- The pyramids of Giza
- The temples and tombs around Luxor
- Diving in the Red Sea, especially the Thistlegorm wreck
Egypt is a classic diving destination, maybe not as epic as Australia or Malaysia, but probably on par with Indonesia or Belize. And the best way to enjoy it, like all these, is on a liveaboard. We did the King Snefro 3-day trip and it was fantastic!
A cruise on the river Nile between Luxor and Aswan, stopping in several ancient sites, is a classic in any Egypt itinerary. We arrived in Luxor on a fairly comfortable overnight train from Cairo, and embarked on a 4-day cruise southbound. The word cruise is a bit of a misnomer, since these it’s rather floating hotels; all the boats do the same itinerary, and travelers from different groups get on them for sleep, food and the limited transit that actually occurs on the river, and are picked up by their respective guides at each stop. We got a pretty good deal through Imperial Egypt ($360 all inclusive); our guide was fantastic and private (absolutely recommended to really immerse yourself in the culture and history), while the boat we were put on, the Liberty, and the food on board were quite crappy. Below a quick recount of the places we visited.
It must have at some point in elementary school when I saw a picture of the pyramids and heard about the ancient Egyptians for the first time. I knew I wanted to go there one day, and I’m sure most people have felt exactly the same way. Few places on earth have this magnetic power, maybe The Chinese Great Wall, Peruvian Machu Picchu, and to a lesser extent, the Greek Parthenon, the Roman Colosseum, and the Cambodian temples of Angkor.
The pyramids of Giza are surprisingly right in the city of Cairo, about 30 min south west from the center. Our Uber dropped us off at the east gate, which is only used by individuals, mostly locals, so we avoided the large tourist groups. It was right after opening time (8am in the winter), and we barely saw anyone as we walked in on the right side of the Sphinx, the pyramids in the background. Wow, it was as amazing as I had imagined.
Cairo was the first stop in our Egypt + Jordan trip. Before hitting the pyramids, we had a day to explore the hectic capital, daunting with its 22 million people and crazy traffic.
We started the day at the famous Egyptian museum, where we tried to arrive around 8am (opening time) to avoid as much of the tourist crowds as possible. The ticket was 350 Egyptian pounds (~$20), including the mummies and camera (and I wished I had brought my student ID, because it gets you 50% off pretty much everywhere). The museum is not as massive as e.g., the Hermitage, but there is a ton of stuff and it’s not particularly well organized nor digestible. It took us over 3 hours to see just the highlights and wander around a bit. My favorites were the large sarcophagus in the old kingdom rooms, the intricate pieces in the Amarna room, all the Tutankhamun treasures, the cute dioramas of regular life in rooms 27 and 32, the creepy mummies, the matryoshka-like sarcophagus of Yuya and Tuya, and the papyrus in the eastern galleries.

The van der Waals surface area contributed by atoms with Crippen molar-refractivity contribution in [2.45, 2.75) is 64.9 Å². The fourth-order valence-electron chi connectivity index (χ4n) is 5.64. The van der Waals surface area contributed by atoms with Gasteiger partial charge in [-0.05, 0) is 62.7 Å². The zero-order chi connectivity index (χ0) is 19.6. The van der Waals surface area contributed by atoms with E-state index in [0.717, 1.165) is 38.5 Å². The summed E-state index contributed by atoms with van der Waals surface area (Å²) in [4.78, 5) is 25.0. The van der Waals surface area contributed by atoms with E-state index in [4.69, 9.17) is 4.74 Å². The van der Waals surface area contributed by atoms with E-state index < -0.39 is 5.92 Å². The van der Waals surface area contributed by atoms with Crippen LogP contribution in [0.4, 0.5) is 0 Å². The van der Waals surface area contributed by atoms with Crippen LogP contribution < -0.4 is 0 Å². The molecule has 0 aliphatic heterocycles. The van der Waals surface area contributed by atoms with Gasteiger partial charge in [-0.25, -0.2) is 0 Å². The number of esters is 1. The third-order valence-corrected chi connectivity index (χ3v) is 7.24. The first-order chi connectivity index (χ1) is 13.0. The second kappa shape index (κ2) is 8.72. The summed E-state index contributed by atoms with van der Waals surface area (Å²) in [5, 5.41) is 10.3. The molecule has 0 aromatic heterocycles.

NICE TO HAVE:
After an exhausting safari and a day walking the streets of Stone Town, we were completely ready to relax in our final destination: Kendwa. We chose Kendwa because it has the best swimming beach in the island, even if not as cheap as Nungwi or as scenic as Paje.
From Arusha, where our Kenya-Tanzania safari ended, we caught a flight to Zanzibar. We had booked with Coastal Aviation and didn’t realize the tiny plane would stop 5 times before getting to the island… it was like being on a public bus hehe. Stone Town, the old downtown of the capital Zanzibar, was a nice surprise. Our expectations of African towns were low after Nairobi and Arusha (later also confirmed by Dar es Salaam), but Stone Town proved to be a charming, lively city, with an exciting history. As the center of the Zanzibar Sultanate during the 19th century, it flourished driven by trade of spices and slaves, before suffering a revolution.
The Ngorongoro Crater is a volcanic caldera of ~20km of diameter and ~600m of depth. It is not only beautiful but also a unique redoubt of wildlife, with ~25,000 mammals. The name is believed to refer to the sound of bells of the cows that Maasais used to shepherd in the area before being “relocated to protect the ecosystem”. Our game drive in Ngorongoro was too short, as we had to deal with the issues derived from our guide loosing his entrance card (narrated in the post Arriving at Serengeti), but still intense.
During our first night at Seronera Camp, I had to go to the bathroom and heard some animal noises… seeing a buffalo a few meters away from our tent in the morning made me feel good, like I was not a scared urbanite.